Yep, this is the third installment of Book Loot already, which is just a little odd for someone who claimed to be going on a book buying ban. Lemme explain. I got an Amazon gift card last month and bought a few books with it, won a Goodreads giveaway, and won one of the raffle prizes at UtopYA, so technically, I didn't break my buying ban. ;)

Several prizes were raffled off at UtopYA every morning, and I was lucky enough to win this prize pack from author Misty Provencher! It included a signed copy of her novel, The Fly House, a T-shirt, a bracelet, a dragon ear cuff, and some other goodies.

The sole souvenir I bought for myself from the trip to Nashville was this Jane Austen jigsaw puzzle. I had to have it when I saw it because I love Jane Austen and I love jigsaw puzzles. As you can see, the box is packaged like a book and opens up like one, too:

I know the actual puzzle image is sideways, but the box wouldn't stay open when I tried to photograph it with the puzzle image in the correct orientation. Those blue sections you see contain quotes from her books, which I think is pretty neat.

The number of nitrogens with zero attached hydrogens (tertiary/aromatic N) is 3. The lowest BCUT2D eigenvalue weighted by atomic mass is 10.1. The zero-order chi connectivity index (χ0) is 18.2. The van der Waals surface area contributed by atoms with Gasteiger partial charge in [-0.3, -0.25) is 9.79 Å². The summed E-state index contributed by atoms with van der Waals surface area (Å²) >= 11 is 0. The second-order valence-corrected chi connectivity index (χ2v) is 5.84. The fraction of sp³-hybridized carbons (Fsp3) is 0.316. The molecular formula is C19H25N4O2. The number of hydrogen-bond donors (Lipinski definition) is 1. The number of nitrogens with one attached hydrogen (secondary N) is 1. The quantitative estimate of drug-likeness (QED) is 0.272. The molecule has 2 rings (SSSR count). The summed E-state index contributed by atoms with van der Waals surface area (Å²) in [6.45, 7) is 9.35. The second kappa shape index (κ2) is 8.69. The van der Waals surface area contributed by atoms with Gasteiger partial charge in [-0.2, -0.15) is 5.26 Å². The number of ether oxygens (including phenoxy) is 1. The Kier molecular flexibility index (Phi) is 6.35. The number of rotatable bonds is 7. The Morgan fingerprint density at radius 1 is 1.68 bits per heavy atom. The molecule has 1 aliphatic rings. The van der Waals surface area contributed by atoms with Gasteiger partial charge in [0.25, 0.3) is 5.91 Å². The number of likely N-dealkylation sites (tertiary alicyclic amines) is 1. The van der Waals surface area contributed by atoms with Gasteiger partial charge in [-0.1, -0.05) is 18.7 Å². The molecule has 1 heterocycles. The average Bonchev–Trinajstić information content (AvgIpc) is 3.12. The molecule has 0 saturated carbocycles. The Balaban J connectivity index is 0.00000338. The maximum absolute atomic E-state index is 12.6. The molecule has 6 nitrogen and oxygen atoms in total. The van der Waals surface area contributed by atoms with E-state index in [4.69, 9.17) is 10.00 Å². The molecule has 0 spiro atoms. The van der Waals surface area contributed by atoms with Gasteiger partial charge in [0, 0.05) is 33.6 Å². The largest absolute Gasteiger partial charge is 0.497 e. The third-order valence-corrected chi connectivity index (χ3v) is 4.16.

Charm and Strange by Stephanie Kuehn
Thanks to Goodreads and St. Martin's Griffin!


Brutal Youth by Anthony Breznican

eBooks Bought:

Stone of Destiny by Laura Howard

Tuesday, July 1, 2014

June 2014 Recap

The blog didn't see a lot of reviews posted in June, but it was quite an eventful month. The three of us went to UtopYA con (woohoo!), Game of Thrones ended its fourth season (boohoo), and I turned another year older (just boo). I returned from Nashville madly in love with reading again, so here's hoping that the warm, fuzzy feeling just keeps on going and going.

Reviews Posted:

Featured Posts:

Discussing Game of Thrones Posts:

TBR Reading Challenge Progress:

  • Books Read/Reviewed: 1 (Total for Year: 7)